14. BiW–Don’t forget that various govt’s were quite happy to boost the disabled claimant list as a way of cutting the unemployment figures of the era.

  15. @MrEcks – another piece of leftwing doublethink – believing at the same time that a) the only reason so many people are on disability is because FATCHA tried to conceal unemployment by putting healthy people on other benefits AND b) anyone on disability is a saint and a genuine case, and any attempt to prove otherwise makes you literally worse than Hitler

  16. It is true that disability benefit was “widened” out under THATCH!. Alan Clark talks about in his Diaries. The process continued under Major and Blair.

    The other bit of double-think required was reconciling these two statements:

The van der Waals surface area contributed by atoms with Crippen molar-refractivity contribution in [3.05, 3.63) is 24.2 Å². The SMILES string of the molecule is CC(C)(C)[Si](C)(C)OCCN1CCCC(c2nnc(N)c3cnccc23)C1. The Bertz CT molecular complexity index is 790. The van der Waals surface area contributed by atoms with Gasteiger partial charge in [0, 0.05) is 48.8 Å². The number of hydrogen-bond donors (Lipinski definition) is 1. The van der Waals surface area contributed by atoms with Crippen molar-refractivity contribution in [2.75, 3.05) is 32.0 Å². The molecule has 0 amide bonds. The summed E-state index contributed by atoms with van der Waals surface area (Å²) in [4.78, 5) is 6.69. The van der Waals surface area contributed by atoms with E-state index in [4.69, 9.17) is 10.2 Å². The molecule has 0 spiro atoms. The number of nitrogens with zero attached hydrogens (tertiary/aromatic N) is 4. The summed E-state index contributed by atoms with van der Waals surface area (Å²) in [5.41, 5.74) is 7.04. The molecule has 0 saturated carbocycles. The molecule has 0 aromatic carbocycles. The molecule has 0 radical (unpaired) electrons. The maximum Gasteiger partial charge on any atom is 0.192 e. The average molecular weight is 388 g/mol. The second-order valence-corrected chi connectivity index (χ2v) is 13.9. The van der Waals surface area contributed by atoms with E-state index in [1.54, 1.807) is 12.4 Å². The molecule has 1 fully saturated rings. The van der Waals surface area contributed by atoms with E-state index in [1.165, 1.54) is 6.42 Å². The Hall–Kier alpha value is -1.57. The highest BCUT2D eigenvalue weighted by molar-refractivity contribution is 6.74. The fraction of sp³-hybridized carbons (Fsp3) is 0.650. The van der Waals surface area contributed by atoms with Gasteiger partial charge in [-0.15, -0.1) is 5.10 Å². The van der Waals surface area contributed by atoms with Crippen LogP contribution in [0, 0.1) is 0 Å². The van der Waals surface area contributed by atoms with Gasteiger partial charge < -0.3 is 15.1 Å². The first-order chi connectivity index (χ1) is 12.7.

1) The NHS is the greatest, etc
    2) The UK has 2.9 million working age disabled (or whatever the figure was)

  17. I wonder what percentage of people who laud him have never seen one of his films? A surprisingly high number, I’d imagine.

  18. Bloke in Wiltshire – “You misunderstand. Loach simply doesn’t want a system at all. He wants people to walk in off the street, say they’re sick and be handed money with a smile.”

    I can understand that. After all it seems to be the way he has funded his film career and that has worked out very nicely for him.

  19. Public film funding (and in fact a lot of media commissioning) is a rats nest of corruption. I had a very entertaining evening not that long ago talking to someone who works in that area firsthand.

    At least in the private sector if it’s rubbish as well as corrupt you get fired.

    Loach is a hypocrite of epic proportions. The funding he gets is the definition of welfare for the rich.